"A guy with his ability, it's easy," Bogar said. "The issue that pops its head sometimes is that he's so good at it, he gets bored, and when he gets bored, he gets a little bit flashy and he has fun, which we want him to have, but at the right times. We emphasize to him that we want guys making right turns to the dugout and not trying to look too good all the time, and he's done really well with that."

Thanks to how well Iglesias has picked up English, those lessons have become more productive. The difference between Iglesias last spring and now?

"I think, first and foremost, he understands the pro side and all the little nuances of being a professional baseball player," Bogar said. "In Cuba, it's a little bit different. You come over here and you have to adjust to the whole thing. His English is unbelievable compared to last year, which makes everything a lot easier, because being able to communicate the mechanics of anything from the fundamentals, cuts and relays, bunt plays, all that stuff is where he actually needed to clean up a little bit.

"They did it differently over there. Coming over here and being able to do those little things is a big thing. Now that we can communicate, it's going a lot better."

There is something else that sounds different about Iglesias besides his improvement of the language. Scutaro hears it in the morning when he walks by the cage.

"You can tell when he hits BP, the sound is a little different than last year," Scutaro said.

Offense will be the key to what type of leap Iglesias will make this season.

"Obviously he's got to mature at the plate a lot, and that comes with experience and time and maturity," Bogar said. "I think that will come. Defensively, he can go out there right now and hold his own. But to be a complete player, and to be an everyday player, I'd say the offensive side of the game has to come around."

Iglesias handled the bat well this weekend, going 5-for-8 against the Yankees and Orioles. But the Major Leagues come with far more challenges than the Grapefruit League.

"I just have to keep going," Iglesias said. "Get ready to swing at pitches in the zone. Nothing special -- just time. Keep going every day, work hard in the cage every day with my hitting coach and that's it."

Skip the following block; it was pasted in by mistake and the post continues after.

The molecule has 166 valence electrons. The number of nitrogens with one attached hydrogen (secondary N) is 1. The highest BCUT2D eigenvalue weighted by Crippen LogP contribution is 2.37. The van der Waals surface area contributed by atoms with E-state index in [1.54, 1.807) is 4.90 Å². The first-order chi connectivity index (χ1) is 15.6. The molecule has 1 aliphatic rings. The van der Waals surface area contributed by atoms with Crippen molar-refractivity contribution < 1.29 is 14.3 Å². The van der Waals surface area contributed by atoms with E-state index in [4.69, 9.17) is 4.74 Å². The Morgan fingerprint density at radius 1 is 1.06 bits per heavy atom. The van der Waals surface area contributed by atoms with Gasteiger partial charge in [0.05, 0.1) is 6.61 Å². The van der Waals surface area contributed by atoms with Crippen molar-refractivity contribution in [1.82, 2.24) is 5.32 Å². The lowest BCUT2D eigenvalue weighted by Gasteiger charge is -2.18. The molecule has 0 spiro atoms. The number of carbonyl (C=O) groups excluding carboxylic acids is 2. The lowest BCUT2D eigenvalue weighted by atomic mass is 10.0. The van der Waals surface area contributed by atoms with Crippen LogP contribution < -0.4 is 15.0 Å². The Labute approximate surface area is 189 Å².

Off the field, Iglesias has never been happier. His father recently got out of Cuba and is now with him in Florida.

How long will Iglesias have his father in America?

"If God is willing, forever," said Iglesias. "It's very important."

Not only did Iglesias regain his father, but he just witnessed the birth of a son.

"My son, he was born a couple of weeks ago," Iglesias said. "That's the most important thing in my life right now."

Last year was more difficult for Iglesias, because he had to learn a new culture and a new language while integrating himself to professional baseball. And his Double-A season at Portland ended after 57 games when his right hand was broken by a pitch.

"I got hit by a pitch and couldn't control that," Iglesias said. "The first two months of the season were freezing, and after that, I got hit by a pitch. I can't do anything but stay healthy and try to play the whole year."

His future double-play partner will keep tabs on him.

"I think he's getting more comfortable and getting used to everything -- the country, the guys," said Pedroia. "He looks good. He's working hard. He's getting older and getting stronger, so that's going to help him out offensively. Defensively, we've all seen [what he can do]. He's ready defensively. He just needs time to get stronger and stuff like that."